Hawa Mahal (Eng: Palace of Winds), built by Sawai Pratap Singh in 1799, is an iconic monument in Jaipur, Rajasthan, India. The purpose of this palace was to allow the ladies of the royal family to take a look at the happenings in the bazaars of the Pink City. This five stories high building made of red sandstone has a honeycombed front façade made to resemble the peacock feather crown of Lord Krishna, with around 1000 crafted jharokhas (windows) which make the place very airy and giving it the name.
Hawa Mahal was built in 1799 by Sawai Pratap Singh, the Maharaja of Jaipur as an extension of the Jaipur City Palace. Since the Maharaja was a devotee of Lord Krishna, the architect Lal Chand Ustad designed the front façade of the palace like the crown of Krishna made of peacock feathers. The exterior was also similar to a honeycomb and had 953 windows laced with intricate latticework.
Hawa Mahal’s cultural and architectural heritage is a fusion of the Rajput and Mughal architectures; the Rajput style is seen in the form of domed canopies, fluted pillars, lotus and floral patterns, and the Islamic style as evident in its stone work and arches.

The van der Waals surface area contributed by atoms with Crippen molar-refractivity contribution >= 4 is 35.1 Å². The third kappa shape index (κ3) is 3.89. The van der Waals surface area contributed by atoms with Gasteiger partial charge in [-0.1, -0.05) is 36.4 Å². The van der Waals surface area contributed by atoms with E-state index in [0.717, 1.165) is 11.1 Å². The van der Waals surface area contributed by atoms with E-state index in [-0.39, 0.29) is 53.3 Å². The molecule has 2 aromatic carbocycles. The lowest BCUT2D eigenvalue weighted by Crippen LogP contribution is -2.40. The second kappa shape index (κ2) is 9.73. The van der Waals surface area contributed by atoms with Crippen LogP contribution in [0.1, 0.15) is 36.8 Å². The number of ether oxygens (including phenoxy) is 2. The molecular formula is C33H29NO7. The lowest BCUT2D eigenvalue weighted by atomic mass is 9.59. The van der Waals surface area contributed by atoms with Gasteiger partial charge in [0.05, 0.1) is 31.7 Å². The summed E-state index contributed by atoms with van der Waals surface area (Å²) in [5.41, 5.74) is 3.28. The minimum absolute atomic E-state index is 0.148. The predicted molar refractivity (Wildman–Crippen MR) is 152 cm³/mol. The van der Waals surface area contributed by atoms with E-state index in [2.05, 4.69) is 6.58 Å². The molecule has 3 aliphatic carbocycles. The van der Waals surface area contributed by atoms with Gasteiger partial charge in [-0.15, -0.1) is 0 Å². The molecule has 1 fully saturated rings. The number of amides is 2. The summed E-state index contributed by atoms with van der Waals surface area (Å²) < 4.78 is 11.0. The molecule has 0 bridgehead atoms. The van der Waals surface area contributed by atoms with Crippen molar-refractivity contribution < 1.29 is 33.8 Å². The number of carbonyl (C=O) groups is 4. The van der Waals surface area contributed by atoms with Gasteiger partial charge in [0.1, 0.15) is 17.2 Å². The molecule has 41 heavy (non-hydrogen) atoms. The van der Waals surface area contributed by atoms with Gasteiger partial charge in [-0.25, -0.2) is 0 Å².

The entrance of the Hawa Mahal is from the back, one has to walk a short distance on the road, turn around the corner at the main intersection and then turn right into the first alleyway. The ticket counter is also situated here and needs to be bought separately from the Fort package.
One inside the Hawa Mahal, the visitors can go up till the top most level to get a panoramic view of Old Jaipur. While the Red city is visible at the front, the Jantar Mantar can be seen at the back.
There are shops and restaurants in front of the Hawa Mahal, from the terrace of which the tourists can take photographs of the front façade of the monument.